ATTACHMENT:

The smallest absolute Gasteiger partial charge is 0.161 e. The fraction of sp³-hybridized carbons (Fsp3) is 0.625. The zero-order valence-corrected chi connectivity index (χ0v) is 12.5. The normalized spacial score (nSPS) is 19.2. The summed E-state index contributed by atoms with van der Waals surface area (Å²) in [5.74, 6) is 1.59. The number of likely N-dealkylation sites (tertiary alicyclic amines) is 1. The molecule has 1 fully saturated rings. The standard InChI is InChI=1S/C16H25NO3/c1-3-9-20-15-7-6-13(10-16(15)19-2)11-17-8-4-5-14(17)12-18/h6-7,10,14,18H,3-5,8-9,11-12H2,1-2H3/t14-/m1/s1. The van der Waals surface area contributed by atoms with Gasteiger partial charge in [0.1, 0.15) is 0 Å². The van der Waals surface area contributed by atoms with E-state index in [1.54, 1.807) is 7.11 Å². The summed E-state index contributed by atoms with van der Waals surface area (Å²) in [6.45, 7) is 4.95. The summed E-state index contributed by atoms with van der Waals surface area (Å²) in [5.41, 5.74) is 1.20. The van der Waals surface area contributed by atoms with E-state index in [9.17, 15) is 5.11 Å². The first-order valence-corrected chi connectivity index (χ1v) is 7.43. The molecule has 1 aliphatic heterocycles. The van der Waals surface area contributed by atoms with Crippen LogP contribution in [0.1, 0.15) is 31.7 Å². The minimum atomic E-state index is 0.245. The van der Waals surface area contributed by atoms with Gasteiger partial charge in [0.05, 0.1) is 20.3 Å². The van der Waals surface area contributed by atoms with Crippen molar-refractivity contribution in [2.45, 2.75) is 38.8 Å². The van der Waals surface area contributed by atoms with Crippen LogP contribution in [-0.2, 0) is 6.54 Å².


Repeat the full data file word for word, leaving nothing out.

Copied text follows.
The smallest absolute Gasteiger partial charge is 0.161 e. The fraction of sp³-hybridized carbons (Fsp3) is 0.625. The zero-order valence-corrected chi connectivity index (χ0v) is 12.5. The normalized spacial score (nSPS) is 19.2. The summed E-state index contributed by atoms with van der Waals surface area (Å²) in [5.74, 6) is 1.59. The number of likely N-dealkylation sites (tertiary alicyclic amines) is 1. The molecule has 1 fully saturated rings. The standard InChI is InChI=1S/C16H25NO3/c1-3-9-20-15-7-6-13(10-16(15)19-2)11-17-8-4-5-14(17)12-18/h6-7,10,14,18H,3-5,8-9,11-12H2,1-2H3/t14-/m1/s1. The van der Waals surface area contributed by atoms with Gasteiger partial charge in [0.1, 0.15) is 0 Å². The van der Waals surface area contributed by atoms with E-state index in [1.54, 1.807) is 7.11 Å². The summed E-state index contributed by atoms with van der Waals surface area (Å²) in [6.45, 7) is 4.95. The summed E-state index contributed by atoms with van der Waals surface area (Å²) in [5.41, 5.74) is 1.20. The van der Waals surface area contributed by atoms with E-state index in [9.17, 15) is 5.11 Å². The first-order valence-corrected chi connectivity index (χ1v) is 7.43. The molecule has 1 aliphatic heterocycles. The van der Waals surface area contributed by atoms with Crippen LogP contribution in [0.1, 0.15) is 31.7 Å². The minimum atomic E-state index is 0.245. The van der Waals surface area contributed by atoms with Gasteiger partial charge in [0.05, 0.1) is 20.3 Å². The van der Waals surface area contributed by atoms with Crippen molar-refractivity contribution in [2.45, 2.75) is 38.8 Å². The van der Waals surface area contributed by atoms with Crippen LogP contribution in [-0.2, 0) is 6.54 Å².